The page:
Three days that can change your life in the classroom

by Barbara Black

Teaching your fellow professors is the cerebral equivalent of taking a shower in public. It requires courage. That's why the six teachers taking the Instructional Skills Workshop last week wanted to be anonymous for this article.

"It's a humbling experience," one of them admitted. Seeing themselves teaching on video makes them wince, as they catch the things their peers have gently pointed out to them -- a distracting mannerism, or a monotonous tone of voice. However, they plunge into the simulations with enthusiasm, and offer one another generous support.

Instructional Skills Workshops -- three consecutive days of intensive pedagogical support squeezed into the periods between courses -- are offered four times a year by the university's Centre for Teaching and Learning Services (CTLS). Participation is voluntary, and the groups are limited to only six participants. These workshops are so popular that there are waiting lists.

At the beginning of the third day of a recent workshop, it's confession time. "I applied what we talked about yesterday in my class last night," one professor told the group. "At first, it was awful. I asked them to form into four groups, and they just sat there and looked at me. It's like chewing on the right side when you're used to chewing on the left -- it tastes the same, but it feels awkward."

"It's a real paradigm shift," agreed CTLS Director Olivia Rovinescu, who led the workshop. "You're trying to move from a teacher-centred classroom to a student-centred one. It involves fear of losing control."

"The Instructional Skills Workshop works at all levels," said Computer Science Professor Peter Grogono, an award-winning teacher who has acted as a facilitator at these sessions. "Some issues may be superficial, but they can also be important: Do you address the class or the blackboard? Do you know what's on the next slide?

"Other issues go deeper. Do you feel respect or contempt for the students? Does it show? Are you worried about whether the material is covered or whether the students are learning it?"

One of great benefits of the Instructional Skills Workshop is that it brings teachers together from across the university. The difference in teaching styles across disciplines is a surprise to everybody, and the content of their 10-minute lessons is almost invariably fascinating to their listeners.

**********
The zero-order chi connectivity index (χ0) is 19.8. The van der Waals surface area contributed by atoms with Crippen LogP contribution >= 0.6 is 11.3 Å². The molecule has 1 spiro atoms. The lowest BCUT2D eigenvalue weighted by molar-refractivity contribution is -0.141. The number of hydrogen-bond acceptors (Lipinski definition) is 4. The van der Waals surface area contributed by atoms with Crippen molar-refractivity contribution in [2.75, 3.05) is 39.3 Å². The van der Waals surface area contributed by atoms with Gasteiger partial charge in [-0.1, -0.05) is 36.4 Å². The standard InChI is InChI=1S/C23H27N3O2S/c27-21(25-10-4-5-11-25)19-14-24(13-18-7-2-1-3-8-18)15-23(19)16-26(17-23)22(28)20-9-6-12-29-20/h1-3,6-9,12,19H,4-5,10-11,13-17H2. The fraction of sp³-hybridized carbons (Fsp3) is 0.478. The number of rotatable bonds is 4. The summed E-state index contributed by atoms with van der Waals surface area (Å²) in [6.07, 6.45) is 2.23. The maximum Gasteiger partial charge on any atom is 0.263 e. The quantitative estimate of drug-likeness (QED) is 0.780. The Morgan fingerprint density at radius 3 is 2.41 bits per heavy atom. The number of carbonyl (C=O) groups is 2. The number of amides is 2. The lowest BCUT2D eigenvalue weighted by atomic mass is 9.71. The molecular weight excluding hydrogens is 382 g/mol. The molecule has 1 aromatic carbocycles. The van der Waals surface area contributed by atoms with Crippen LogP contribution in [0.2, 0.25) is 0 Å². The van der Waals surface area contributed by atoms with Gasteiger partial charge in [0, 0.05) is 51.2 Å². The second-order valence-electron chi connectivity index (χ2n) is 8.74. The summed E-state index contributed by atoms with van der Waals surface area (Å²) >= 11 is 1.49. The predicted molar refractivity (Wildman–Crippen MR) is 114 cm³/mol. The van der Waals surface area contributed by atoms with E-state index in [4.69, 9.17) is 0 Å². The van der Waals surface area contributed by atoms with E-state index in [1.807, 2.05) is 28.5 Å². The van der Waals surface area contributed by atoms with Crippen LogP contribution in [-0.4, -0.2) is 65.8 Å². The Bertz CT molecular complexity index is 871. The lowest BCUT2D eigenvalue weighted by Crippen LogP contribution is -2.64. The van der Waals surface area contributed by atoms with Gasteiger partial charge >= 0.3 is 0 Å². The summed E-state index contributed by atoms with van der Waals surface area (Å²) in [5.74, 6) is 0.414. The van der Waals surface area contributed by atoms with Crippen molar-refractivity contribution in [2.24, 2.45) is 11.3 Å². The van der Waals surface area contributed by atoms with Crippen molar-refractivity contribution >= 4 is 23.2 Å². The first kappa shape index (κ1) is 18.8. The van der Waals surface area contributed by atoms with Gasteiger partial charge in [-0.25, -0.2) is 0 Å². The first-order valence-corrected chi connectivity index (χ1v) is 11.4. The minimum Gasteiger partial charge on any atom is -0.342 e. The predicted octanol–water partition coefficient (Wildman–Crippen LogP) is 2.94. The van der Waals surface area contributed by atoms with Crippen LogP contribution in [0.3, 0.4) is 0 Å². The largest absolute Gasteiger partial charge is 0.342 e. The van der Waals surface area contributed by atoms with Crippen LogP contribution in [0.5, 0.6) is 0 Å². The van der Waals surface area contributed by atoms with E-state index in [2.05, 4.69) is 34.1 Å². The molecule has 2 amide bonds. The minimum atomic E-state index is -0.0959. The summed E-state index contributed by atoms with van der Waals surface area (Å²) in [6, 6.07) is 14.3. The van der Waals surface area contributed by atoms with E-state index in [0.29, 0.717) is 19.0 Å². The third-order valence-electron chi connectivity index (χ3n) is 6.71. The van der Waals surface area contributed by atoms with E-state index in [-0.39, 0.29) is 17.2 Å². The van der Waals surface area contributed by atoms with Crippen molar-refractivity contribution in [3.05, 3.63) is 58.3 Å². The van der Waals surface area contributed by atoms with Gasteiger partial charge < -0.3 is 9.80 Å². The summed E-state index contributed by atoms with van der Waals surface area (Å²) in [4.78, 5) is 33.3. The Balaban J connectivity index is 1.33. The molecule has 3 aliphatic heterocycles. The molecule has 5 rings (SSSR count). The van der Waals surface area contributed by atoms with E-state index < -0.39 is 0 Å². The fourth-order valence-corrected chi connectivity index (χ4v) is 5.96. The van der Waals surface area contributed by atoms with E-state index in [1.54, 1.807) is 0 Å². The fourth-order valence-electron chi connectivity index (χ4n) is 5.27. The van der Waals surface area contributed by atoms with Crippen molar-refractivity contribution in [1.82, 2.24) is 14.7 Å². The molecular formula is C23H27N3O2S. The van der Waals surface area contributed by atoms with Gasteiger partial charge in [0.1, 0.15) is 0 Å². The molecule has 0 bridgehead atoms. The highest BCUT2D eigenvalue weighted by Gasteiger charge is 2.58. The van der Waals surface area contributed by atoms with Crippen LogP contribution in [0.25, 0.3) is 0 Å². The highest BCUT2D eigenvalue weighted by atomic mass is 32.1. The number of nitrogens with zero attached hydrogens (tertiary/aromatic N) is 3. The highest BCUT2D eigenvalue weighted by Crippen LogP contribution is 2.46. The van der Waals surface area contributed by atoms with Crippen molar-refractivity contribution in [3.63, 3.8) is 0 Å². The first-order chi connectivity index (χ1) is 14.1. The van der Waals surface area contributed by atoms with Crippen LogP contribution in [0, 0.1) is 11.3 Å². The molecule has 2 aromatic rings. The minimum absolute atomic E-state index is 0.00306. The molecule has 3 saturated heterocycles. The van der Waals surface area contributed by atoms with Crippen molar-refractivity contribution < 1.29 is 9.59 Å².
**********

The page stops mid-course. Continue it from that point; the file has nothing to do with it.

Rovinescu remembers a breakthrough that was made at one session last year, when one professor couldn't get across a concept basic to computer programming. "Try to find a metaphor," Rovinescu suggested. The teacher came back the next day to talk about programming in terms of baking a cake, and everyone in her "class" understood.

Accounting Professor Maureen Sterling took the workshop, and is enthusiastic. "For me, this workshop defined what excellent teaching is," she said.

"As you know, those of us who finally obtain PhDs have spent over a decade in universities. Most of us spent a lot of that time complaining to our peers about the terrible quality of instruction. I have taken at least 70 courses, and can remember only two instructors who were excellent at conveying difficult content in an understandable way. My teaching goal is to be one of the instructors my students remember as excellent.

"The workshop showed me a variety of means whereby I could eventually achieve that goal. In my own department, I was assigned a 'graveyard' course to teach, so called because a lot of instructors' teaching evaluations for this course have buried them."

Thanks to the workshop, Sterling was able to construct her course content and pick up innovative instruction methods that translated into excellent evaluations from her students. She even took the ideas and made them into a course enhancement in the form of a cartoon.

"I submitted my proposal to the CTLS and received seed funding to produce a CD-ROM based on digital animation," she said. "To my knowledge, this imagery approach to teaching has never been applied in this specific setting. When I previewed the somewhat unfinished product to my students, their unanimous response was positive and enormously encouraging."

A good workshop includes a mix of the young and not-so-young, Grogono said. "Fresh PhDs obtain nuggets of hard-earned wisdom, and the older profs pick up a few ideas.

"The Instructional Skills Workshop is what you make of it," Grogono concluded. "Some people are convinced that they are already good teachers and resist change; others enthusiastically embrace the opportunity to learn. But the workshop is structured to draw you in. The resistance fades away as the benefits of the workshop appear. Even the crustiest old profs realize that they have something to learn."

The next Instructional Skills Workshop will be given just before the fall term. For more details, please call the CTLS at 848-2495.


Copyright 2000 Concordia's Thursday Report.